References of "Wang, Y"
     in
Bookmark and Share    
Full Text
Peer Reviewed
See detailCrowdsourcing digital health measures to predict Parkinson's disease severity: the Parkinson's Disease Digital Biomarker DREAM Challenge
Sieberts, S.; Schaff, J.; Duda, M. et al

in npj Digital Medicine (2021)

Consumer wearables and sensors are a rich source of data about patients’ daily disease and symptom burden, particularly in the case of movement disorders like Parkinson’s Disease (PD). However ... [more ▼]

Consumer wearables and sensors are a rich source of data about patients’ daily disease and symptom burden, particularly in the case of movement disorders like Parkinson’s Disease (PD). However, interpreting these complex data into so-called digital biomarkers requires complicated analytical approaches, and validating these biomarkers requires sufficient data and unbiased evaluation methods. Here we describe the use of crowdsourcing to specifically evaluate and benchmark features derived from accelerometer and gyroscope data in two different datasets to predict the presence of PD and severity of three PD symptoms: tremor, dyskinesia and bradykinesia. Forty teams from around the world submitted features, and achieved drastically improved predictive performance for PD status (best AUROC=0.87), as well as tremor- (best AUPR=0.75), dyskinesia- (best AUPR=0.48) and bradykinesia-severity (best AUPR=0.95). [less ▲]

Detailed reference viewed: 39 (2 UL)
Full Text
Peer Reviewed
See detailProperties and mechanisms of self-sensing carbon nanofibers/epoxy composites for structural health monitoring
Wang, Y.L; Wang, Y.; Wan, B.L et al

in Composite Structures (2018), 200

In this paper, carbon nanofibers (CNFs) with high aspect ratio were dispersed into epoxy matrix via mechanical stirring and ultrasonic treatment to fabricate self-sensing CNFs/epoxy composites. The ... [more ▼]

In this paper, carbon nanofibers (CNFs) with high aspect ratio were dispersed into epoxy matrix via mechanical stirring and ultrasonic treatment to fabricate self-sensing CNFs/epoxy composites. The mechanical, electrical and piezoresistive properties of the nanocomposites filled with different contents of CNFs were investigated. Based on the tunneling conduction and percolation conduction theories, the mechanisms of piezoresistive property of the nanocomposites were also explored. The experimental results show that adding CNFs can effectively enhance the compressive strengths and elastic moduli of the composites. The percolation threshold of the CNFs/epoxy composites is 0.186 vol% according to the modified General Effective Media Equation. Moreover, the stable and sensitive piezoresistive response of CNFs/epoxy composites was observed under monotonic and cyclic loadings. It can be demonstrated that adding CNFs into epoxy-based composites provides an innovative means of self-sensing, and the high sensitivity and stable piezoresistivity endow the CNFs/epoxy composites with considerable potentials as efficient compressive strain sensors for structural health monitoring of civil infrastructures. [less ▲]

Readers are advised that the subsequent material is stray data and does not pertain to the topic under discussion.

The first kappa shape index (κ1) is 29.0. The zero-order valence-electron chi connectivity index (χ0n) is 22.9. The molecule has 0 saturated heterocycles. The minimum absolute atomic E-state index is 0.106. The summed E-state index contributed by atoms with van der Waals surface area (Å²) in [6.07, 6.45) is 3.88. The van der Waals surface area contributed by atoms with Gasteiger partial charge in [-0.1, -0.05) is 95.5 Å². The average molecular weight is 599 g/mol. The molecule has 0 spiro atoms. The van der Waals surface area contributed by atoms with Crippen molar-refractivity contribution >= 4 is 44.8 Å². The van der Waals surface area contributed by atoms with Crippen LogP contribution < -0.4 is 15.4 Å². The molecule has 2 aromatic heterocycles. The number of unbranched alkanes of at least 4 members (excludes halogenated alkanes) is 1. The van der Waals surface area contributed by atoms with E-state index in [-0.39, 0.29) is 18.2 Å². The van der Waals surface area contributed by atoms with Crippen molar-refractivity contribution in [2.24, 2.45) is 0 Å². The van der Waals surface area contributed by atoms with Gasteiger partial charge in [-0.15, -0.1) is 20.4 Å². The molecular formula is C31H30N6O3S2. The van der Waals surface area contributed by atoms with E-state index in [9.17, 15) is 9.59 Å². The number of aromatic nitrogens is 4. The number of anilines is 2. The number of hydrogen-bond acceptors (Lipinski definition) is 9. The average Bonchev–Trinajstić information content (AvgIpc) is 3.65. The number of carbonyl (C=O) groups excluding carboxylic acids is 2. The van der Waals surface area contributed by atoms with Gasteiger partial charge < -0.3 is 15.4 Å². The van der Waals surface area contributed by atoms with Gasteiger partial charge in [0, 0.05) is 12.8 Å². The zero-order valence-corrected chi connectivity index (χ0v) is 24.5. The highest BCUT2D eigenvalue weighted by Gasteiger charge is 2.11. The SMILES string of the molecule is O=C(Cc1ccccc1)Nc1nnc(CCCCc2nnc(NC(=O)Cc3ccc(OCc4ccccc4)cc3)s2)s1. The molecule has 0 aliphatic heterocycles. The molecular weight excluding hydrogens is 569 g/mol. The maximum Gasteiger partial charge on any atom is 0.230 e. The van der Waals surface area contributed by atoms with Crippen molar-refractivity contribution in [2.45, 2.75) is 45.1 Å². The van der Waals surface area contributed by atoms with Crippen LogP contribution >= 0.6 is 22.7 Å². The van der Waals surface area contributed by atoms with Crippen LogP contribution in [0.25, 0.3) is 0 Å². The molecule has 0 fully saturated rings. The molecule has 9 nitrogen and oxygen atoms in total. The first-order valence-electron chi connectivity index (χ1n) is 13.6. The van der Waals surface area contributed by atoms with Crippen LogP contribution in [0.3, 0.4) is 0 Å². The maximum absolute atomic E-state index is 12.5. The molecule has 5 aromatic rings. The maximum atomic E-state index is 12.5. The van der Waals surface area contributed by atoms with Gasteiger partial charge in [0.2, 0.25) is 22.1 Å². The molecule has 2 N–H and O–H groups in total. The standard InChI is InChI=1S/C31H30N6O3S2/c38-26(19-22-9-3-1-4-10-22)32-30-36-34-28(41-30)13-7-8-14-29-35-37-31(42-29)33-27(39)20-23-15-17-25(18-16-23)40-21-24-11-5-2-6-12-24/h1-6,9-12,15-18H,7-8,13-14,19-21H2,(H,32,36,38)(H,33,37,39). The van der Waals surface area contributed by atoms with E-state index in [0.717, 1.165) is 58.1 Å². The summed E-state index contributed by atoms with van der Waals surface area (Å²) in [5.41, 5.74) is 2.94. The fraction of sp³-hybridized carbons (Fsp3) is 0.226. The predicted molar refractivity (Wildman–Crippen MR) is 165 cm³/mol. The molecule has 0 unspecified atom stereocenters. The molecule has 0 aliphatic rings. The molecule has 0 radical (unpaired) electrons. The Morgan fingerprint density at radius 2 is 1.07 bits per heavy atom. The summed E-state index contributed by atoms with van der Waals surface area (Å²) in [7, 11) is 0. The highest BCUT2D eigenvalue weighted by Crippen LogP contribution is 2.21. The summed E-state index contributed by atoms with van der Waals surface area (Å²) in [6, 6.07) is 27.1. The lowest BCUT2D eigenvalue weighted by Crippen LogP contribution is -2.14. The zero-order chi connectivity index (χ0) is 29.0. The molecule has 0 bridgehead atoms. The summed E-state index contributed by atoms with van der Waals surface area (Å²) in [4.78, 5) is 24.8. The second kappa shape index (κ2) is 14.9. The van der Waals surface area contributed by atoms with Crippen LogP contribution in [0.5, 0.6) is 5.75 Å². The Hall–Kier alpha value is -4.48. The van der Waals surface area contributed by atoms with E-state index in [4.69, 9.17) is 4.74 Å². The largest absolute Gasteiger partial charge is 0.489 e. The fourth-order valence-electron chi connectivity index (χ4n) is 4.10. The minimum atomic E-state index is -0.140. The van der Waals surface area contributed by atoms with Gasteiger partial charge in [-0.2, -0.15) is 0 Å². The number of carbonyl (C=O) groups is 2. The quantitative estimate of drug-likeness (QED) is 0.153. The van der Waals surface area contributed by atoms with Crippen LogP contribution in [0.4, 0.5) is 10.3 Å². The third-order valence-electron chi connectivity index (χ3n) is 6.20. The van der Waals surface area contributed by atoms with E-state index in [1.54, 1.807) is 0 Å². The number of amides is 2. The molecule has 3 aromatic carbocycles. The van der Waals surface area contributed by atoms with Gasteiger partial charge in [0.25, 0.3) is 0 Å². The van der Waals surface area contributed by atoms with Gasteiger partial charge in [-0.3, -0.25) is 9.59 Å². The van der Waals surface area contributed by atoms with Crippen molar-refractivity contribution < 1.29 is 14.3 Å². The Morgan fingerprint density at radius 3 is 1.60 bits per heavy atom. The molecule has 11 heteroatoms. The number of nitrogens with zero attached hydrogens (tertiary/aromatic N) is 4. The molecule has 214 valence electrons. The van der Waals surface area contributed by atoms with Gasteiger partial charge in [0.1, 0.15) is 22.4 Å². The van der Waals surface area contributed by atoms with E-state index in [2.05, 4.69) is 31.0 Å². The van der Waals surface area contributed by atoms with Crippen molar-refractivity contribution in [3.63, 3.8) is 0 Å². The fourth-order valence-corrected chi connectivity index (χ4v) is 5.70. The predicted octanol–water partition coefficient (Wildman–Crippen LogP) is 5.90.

Detailed reference viewed: 78 (6 UL)
Full Text
Peer Reviewed
See detailKinetics and thermodynamics of reversible polymerization in closed systems
Lahiri, S.; Wang, Y.; Esposito, Massimiliano UL et al

in New Journal of Physics (2015), 17(8),